Lesson plan: KS4 science – thinking scientifically

These original and inspiring activities from Dr Joanna Rhodes could go a long way towards preparing your students for the new challenges of ks4 science from September 2014…

Why teach this?

Across the curriculum at Key Stage 4 students are increasingly required to apply their knowledge of key concepts to new and unfamiliar scenarios. This lesson is designed to help you to plan ahead for the new school year. Prepare now for the perfect opportunity to start with skills that will aid comprehension of examination questions and coursework activities and help your students to approach these in a coherent and organised way.

Exam questions, coursework and ISAs require our students to have skills of analysis and comprehension. They also need to demonstrate an understanding of how to think scientifically and plan experiments. With the inclusion of “Working Scientifically” in the new programme of study for science [Additional Resource 1] these concepts are staying with us. But when and how do you plan skills into the scheme of work? At my school this year we have decided to focus the first half term of Key Stage 4 completely on skills. This lesson plan shares some of the strategies we will be using.

I have divided “thinking scientifically” into i) the scientific method, designing and interpreting an experiment; and ii) thinking scientifically to apply your knowledge and understanding to answer examination questions including those that require an extended response with good quality of written communication. The skills developed are applicable to all three sciences and cross-curricular links are very strong, especially with the other core subjects: maths and English. The activities present an opportunity to look at science in the media to encourage students to form opinions including on climate change, pollution and managing our planet’s natural resources. Supporting courses are available for teachers including “Thinking Scientifically”, provided by the Science Learning Centres [AR 2].

Starter activity

Variable Vocabulary

There is research to show that children have a natural ability to think scientifically and even young children have been observed to isolate different variables for testing [AR3]. Nurture and extend this innate ability by teaching students to grasp the required terminology to describe or interpret their experiment. I have found it helpful to teach students a single form of words for a hypothesis that incorporates the variables into it. For example “If I change the independent variable I will measure a change in the dependent variable and to make it a fair test I will keep the control variables the same”.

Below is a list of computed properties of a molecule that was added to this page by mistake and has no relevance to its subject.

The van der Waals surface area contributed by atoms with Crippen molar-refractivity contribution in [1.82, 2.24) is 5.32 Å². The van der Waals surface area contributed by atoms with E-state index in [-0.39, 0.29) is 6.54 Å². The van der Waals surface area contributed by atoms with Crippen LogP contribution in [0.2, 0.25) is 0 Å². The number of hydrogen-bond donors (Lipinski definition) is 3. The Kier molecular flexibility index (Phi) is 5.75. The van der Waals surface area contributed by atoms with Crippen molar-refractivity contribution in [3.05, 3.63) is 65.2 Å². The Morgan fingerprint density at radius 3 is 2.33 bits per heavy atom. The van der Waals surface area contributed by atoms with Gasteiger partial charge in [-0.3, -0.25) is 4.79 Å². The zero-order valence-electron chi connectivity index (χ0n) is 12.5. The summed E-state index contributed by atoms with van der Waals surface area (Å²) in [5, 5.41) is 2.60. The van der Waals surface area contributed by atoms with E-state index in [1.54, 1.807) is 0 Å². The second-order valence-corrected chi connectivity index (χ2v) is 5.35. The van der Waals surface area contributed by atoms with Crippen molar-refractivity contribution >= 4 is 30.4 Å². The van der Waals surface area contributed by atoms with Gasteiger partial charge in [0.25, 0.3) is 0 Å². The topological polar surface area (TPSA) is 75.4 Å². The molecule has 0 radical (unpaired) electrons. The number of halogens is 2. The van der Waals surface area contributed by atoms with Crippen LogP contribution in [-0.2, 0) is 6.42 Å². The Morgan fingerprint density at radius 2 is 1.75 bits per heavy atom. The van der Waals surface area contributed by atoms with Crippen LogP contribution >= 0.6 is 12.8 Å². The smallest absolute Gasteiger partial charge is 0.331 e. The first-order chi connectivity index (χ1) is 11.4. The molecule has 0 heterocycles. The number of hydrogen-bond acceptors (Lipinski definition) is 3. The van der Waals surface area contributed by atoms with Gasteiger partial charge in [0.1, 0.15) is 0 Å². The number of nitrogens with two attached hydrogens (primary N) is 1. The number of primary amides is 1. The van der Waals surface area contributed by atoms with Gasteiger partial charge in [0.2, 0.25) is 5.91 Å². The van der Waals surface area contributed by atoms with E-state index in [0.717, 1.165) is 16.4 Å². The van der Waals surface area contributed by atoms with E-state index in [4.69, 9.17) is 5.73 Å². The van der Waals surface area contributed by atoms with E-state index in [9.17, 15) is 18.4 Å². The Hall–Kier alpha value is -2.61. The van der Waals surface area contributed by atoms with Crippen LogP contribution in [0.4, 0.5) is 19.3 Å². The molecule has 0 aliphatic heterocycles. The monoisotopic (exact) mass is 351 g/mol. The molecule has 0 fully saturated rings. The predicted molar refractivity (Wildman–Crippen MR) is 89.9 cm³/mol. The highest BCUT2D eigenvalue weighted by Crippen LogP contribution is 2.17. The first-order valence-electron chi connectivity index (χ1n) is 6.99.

Students can then be presented with a number of scenarios and asked to give a hypothesis and variables for each. For example ‘design an experiment to investigate a factor affecting the height a ball bounces’ becomes: “If I change the type of ball I will measure a change in the height that the ball bounces. To make it a fair test I will keep the height I drop the ball from the same each time.” Ask students to try to write the hypothesis and variables for the following (with increasing difficulty to aid differentiation):

1. An experiment to investigate the relationship between surface area and heat lost

2. An experiment to investigate the effect of concentration on the rate of a chemical reaction

3. An experiment to investigate the relationship between the resistance of a bulb and the current

4. An experiment to investigate a factor that affects the germination of cress seeds.

5. An experiment to investigate the relationship between the type of sugar and the rate of respiration of yeast.

Main activities

1. Getting practical

Use the hypotheses and variables from the starter activity for this twist on designing a practical experiment. Ask each group of students to provide a step-by-step written method for another group to use. The students designing the experiment should practise on the equipment and should ensure that there is enough detail in their method. They should consider whether a diagram is necessary and could carry out preliminary experiments. For example, if quantities are needed, what would be suitable to give good results? Once they have planned the experiment they should provide the hypothesis, variables, equipment list, risk assessment and step-by-step method to another group to attempt.

Ask each group to fill in a feedback sheet rating the experiment they have completed for clarity, ease of following instructions, quality of results and suitability of equipment. This adds a new perspective when they are writing their own methods in coursework, ISAs or examinations. It also means that a number of standard practicals can be experienced and shared in one classroom. To extend students further why not select the best instructions for a front of class demonstration with the writing team providing a commentary as the practical team carry out the experiment? You could even film these demos as instructional videos to help future students prepare for coursework and ISAs.